Amid the confusion surrounding the downing of Malaysia Airlines MH17 comes a claim from an Iranian defense expert that could explain why the airliner was targeted by pro-Russian separatists.

Many have questioned how operators inside the Buk missile TELAR (transporter erector launcher and radar) could have possibly mistaken MH17’s radar signal as anything other than a civilian plane, given the Boeing 777’s altitude and transponder type.

Thus the notion that the missile operators believed they were firing at a Ukrainian Air Force surveillance plane has been rubbished by commentators.

Babak Taghvaee, described by The Aviationist as “very well informed and an extremely reliable source,” believes, however, that the airliner attracted attention because it was being escorted over eastern Ukraine by two Su-27 Fighter Jets.

“When the Crimea crisis began, the Ukrainian Air Force air command center quickly forward deployed six Su-27s to the Kulbakino AB. Since beginning of the crisis and the Russia intervention, the 831st TAB has the important task to provide air defense as well as security of whole country. Six fully armed Flankers have always been in the sky especially when the other Ukrainian Air Force airplanes such as transporters and attackers like Fulcrums and Rooks were in the East of Ukraine,” explains Taghvaee.

Indeed, in the days immediately preceding the shoot down of MH17, an-26 cargo plane and a Su-25 attack jet were downed by surface to air missiles in the same region.

“But when the Su-25M1 was shot down by the Russia Air Force 6969th AB’s MiG-29 on Jul. 16, the situation and condition became more critical than previous days and more Su-27 sorties were conducted to confront Russian MiG-29s.” Taghvaee adds.

“I believe those two Su-27s were not in sky just for standard practice in that day [Jul. 17], I believe they were involved in HAVCAP (High Asset Value Combat Air Patrol) mission sortie in that day.” the aviation expert continues, suggesting that all military and civilian flights over eastern Ukraine were being escorted by Ukrainian fighter jets.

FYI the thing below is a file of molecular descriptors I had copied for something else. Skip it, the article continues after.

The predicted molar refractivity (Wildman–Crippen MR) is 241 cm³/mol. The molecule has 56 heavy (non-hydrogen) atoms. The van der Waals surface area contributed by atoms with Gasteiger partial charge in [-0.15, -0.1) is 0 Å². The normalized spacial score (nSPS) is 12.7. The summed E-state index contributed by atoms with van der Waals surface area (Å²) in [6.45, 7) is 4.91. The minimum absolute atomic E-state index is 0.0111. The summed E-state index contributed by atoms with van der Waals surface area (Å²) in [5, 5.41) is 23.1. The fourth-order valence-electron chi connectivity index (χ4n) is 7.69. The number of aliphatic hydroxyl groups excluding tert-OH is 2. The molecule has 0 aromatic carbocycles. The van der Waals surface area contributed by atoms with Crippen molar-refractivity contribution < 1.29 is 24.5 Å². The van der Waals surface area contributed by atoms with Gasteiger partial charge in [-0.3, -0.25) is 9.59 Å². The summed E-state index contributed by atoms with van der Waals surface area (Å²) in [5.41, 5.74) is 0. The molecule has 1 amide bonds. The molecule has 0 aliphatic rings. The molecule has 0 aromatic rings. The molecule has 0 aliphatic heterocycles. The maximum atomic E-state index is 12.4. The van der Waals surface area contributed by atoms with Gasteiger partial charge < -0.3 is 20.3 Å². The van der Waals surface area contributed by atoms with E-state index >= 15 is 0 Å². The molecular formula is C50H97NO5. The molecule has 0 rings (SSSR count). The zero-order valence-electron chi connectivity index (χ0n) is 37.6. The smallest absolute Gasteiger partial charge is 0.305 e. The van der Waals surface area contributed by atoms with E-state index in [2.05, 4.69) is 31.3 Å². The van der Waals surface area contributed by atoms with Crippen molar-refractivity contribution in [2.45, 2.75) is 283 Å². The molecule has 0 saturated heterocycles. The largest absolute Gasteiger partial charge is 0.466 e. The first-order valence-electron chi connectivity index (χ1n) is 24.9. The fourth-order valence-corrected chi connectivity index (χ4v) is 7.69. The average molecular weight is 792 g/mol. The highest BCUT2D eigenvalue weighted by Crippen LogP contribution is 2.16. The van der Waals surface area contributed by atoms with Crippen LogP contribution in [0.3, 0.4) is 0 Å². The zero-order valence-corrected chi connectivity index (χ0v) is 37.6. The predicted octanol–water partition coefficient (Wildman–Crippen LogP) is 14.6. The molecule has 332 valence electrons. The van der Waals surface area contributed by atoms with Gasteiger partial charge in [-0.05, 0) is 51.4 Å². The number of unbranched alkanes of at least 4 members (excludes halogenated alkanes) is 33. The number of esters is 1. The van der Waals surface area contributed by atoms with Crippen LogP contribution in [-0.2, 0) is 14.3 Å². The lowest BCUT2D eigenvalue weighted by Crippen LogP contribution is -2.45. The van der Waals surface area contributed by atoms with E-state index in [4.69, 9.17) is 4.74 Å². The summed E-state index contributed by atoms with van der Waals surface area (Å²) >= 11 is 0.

“During the UEFA 2012 [football championships], the 831st TAB and its Flankers had same role, during those competitions they had duty to escort the airliners in FL330 and other routes in case emergency.” Taghvaee adds.

“They played same role during the Sochi Winter Olympics in Russia. They were airborne and they even escorted a hijacked airplane. They were also ready to provide security of all passenger airplanes over Ukraine. They are now following same procedure and they could protect all of the airplanes over Ukraine in-front of Russians since Jul 16.”

As the Aviationist report notes, Taghvaee suggests that the pro-Russian missile operators inside the Buk may have concluded that a plane shadowed by Ukrainian jets was a high-value Ukrainian Air Force plane, and therefore a legitimate target.

In addition, Russia’s Defense Ministry has claimed that a Ukrainian warplane flew within three miles of the Malaysian airliner before it was downed.

Coupled with the facts that the airliner was diverted into a war zone it needn’t have flew over, and also ordered to fly at a lower altitude, this new information very much leaves open the possibility that the US backed Ukrainian military was inviting a Russian attack in order to exploit it for political ends, or even conducting a false flag attack, as some have suggested.

“Russian air space control systems detected a Ukrainian Air Force plane, presumably an SU-25 (fighter jet), scrambling in the direction of the Malaysian Boeing,” Lieutenant-General Igor Makushev of Russia’s Air Forces told a news briefing Monday.

Makushev also invited the US to share satellite images that prove US State Department claims that a Russian sophisticated SA-11 missile system, transferred to pro-Russian militants was used to down the airliner.

Meanwhile, former Associated Press reporter Robert Parry has been told by an intelligence source that the US is in possession of satellite imagery which could prove that Ukrainian troops were actually responsible for the shoot down of Malaysian Airlines Flight 17.


Steve Watson is a London based writer and editor for Alex Jones’, and He has a Masters Degree in International Relations from the School of Politics at The University of Nottingham, and a Bachelor Of Arts Degree in Literature and Creative Writing from Nottingham Trent University.

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